More homeowners and remodelers are looking for a complete turnkey system when they replace entry doors. “We’re seeing a big boost in sales going toward factory-finished panels. The doors can be painted or stained or a combination. If the homeowner wants an exterior painted dark green and wants it stained mahogany on the inside, we can do that.” Kibler says.
Pella, Iowa-based Pella Windows & Doors sees continuing interest in its Craftsman-style doors, according to Steve Brenizer, entry door marketing manager.
Most homeowners are familiar with the Energy Star label on windows and doors, but Brenizer points out remodelers may also wish to alert clients to the National Fenestration Rating Council (NFRC) label available on doors. The NFRC label lists the manufacturer, describes the product, provides a source for additional information and includes ratings for energy performance characteristics. The additional information can help homeowners make informed decisions and help the remodeler make the sale.
Wood is Good
Wood doors, despite the prevalence of wood-look doors, still hold a piece of the entry door market, a share that has remained fairly constant over the last 10 years, says Brad Loveless, marketing and product development manager for McCleary, Wash.-based Simpson Door Co.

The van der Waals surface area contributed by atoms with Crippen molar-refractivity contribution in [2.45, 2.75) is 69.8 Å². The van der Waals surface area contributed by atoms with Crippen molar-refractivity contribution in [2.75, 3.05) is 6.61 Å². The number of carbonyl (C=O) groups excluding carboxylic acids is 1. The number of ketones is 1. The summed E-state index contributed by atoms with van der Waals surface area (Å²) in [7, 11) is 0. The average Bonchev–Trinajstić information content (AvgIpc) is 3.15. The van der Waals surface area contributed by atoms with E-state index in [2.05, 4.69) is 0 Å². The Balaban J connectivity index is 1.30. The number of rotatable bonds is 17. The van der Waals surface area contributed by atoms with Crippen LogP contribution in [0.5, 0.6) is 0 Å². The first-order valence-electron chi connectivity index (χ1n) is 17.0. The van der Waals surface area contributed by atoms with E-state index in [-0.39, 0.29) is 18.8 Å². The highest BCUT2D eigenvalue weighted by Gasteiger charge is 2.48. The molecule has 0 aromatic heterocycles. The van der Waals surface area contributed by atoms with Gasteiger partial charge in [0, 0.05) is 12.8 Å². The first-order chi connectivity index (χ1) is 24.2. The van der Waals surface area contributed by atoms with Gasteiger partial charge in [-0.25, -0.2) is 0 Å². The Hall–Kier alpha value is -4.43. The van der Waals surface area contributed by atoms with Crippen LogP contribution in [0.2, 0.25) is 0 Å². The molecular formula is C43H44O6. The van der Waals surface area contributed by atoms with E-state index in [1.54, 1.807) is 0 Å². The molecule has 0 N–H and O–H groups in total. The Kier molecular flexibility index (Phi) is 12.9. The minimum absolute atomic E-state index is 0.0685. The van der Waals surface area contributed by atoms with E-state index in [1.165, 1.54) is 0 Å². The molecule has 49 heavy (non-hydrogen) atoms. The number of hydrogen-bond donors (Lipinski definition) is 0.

“What type of wood door goes into a home usually depends on the value of that home, so wood doors tend to go into higher-end homes,” he says.
“One thing that is special about wood is it can be shaped, machined and built to any size and shape,” he says. “Remodelers look to wood doors if they’re trying to match historical doors or ones that are a unique configuration,” Loveless adds.
Loveless says it’s hard to pin down a specific tendency other than to say “consumers want what they want. They’re savvy about being able to customize things and they’re not bashful about doing so.”
Like other door makers Loveless sees a drift toward a contemporary look, whether it’s a very dramatic departure or just small tweaks to make the door more sleek. “Wood doors aren’t just the old traditional six-panel look anymore. There is a lot more contemporary styling, especially with glass, where we’re seeing a lot of asymmetrical designs,” Loveless says.
“Appearance is one of the top drivers for door purchases,” says Derek Fielding, senior product manager for Maumee, Ohio-based Therma-Tru Doors. “If the door hasn’t completely failed, homeowners are going to be looking to upgrade that door. We find that’s where a lot of homeowners tend to look at decorative glass and painting and staining options,” he says.
Vented sidelites are another option. “Homeowners also want to let more of the outdoors in. The sidelites can be opened to allow ventilation, and you don’t have to have a screen door in front of the door you’ve just spent a great deal of time and money picking out and installing,” Fielding says.